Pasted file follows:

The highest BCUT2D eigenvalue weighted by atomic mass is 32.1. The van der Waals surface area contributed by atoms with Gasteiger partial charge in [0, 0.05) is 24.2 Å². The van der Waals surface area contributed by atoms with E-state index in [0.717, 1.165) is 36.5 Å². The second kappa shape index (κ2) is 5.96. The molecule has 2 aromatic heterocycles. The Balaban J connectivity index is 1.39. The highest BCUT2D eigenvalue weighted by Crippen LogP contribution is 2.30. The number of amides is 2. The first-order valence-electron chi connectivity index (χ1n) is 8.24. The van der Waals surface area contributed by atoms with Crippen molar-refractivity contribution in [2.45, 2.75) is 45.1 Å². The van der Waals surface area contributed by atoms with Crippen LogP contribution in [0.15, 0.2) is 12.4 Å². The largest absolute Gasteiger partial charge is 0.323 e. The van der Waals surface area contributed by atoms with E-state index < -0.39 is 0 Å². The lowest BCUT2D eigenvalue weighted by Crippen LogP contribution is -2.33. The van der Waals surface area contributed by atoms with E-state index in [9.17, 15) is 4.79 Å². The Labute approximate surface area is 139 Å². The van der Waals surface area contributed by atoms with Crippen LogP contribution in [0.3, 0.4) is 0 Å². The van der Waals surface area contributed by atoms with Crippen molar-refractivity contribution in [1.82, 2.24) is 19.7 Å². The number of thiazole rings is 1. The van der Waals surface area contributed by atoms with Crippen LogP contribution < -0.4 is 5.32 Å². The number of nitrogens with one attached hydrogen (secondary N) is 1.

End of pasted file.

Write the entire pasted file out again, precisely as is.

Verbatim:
The highest BCUT2D eigenvalue weighted by atomic mass is 32.1. The van der Waals surface area contributed by atoms with Gasteiger partial charge in [0, 0.05) is 24.2 Å². The van der Waals surface area contributed by atoms with E-state index in [0.717, 1.165) is 36.5 Å². The second kappa shape index (κ2) is 5.96. The molecule has 2 aromatic heterocycles. The Balaban J connectivity index is 1.39. The highest BCUT2D eigenvalue weighted by Crippen LogP contribution is 2.30. The number of amides is 2. The first-order valence-electron chi connectivity index (χ1n) is 8.24. The van der Waals surface area contributed by atoms with Crippen molar-refractivity contribution in [2.45, 2.75) is 45.1 Å². The van der Waals surface area contributed by atoms with Crippen LogP contribution in [0.15, 0.2) is 12.4 Å². The largest absolute Gasteiger partial charge is 0.323 e. The van der Waals surface area contributed by atoms with E-state index < -0.39 is 0 Å². The lowest BCUT2D eigenvalue weighted by Crippen LogP contribution is -2.33. The van der Waals surface area contributed by atoms with E-state index in [9.17, 15) is 4.79 Å². The Labute approximate surface area is 139 Å². The van der Waals surface area contributed by atoms with Crippen LogP contribution in [0.3, 0.4) is 0 Å². The van der Waals surface area contributed by atoms with Crippen molar-refractivity contribution in [1.82, 2.24) is 19.7 Å². The number of thiazole rings is 1. The van der Waals surface area contributed by atoms with Crippen LogP contribution < -0.4 is 5.32 Å². The number of nitrogens with one attached hydrogen (secondary N) is 1.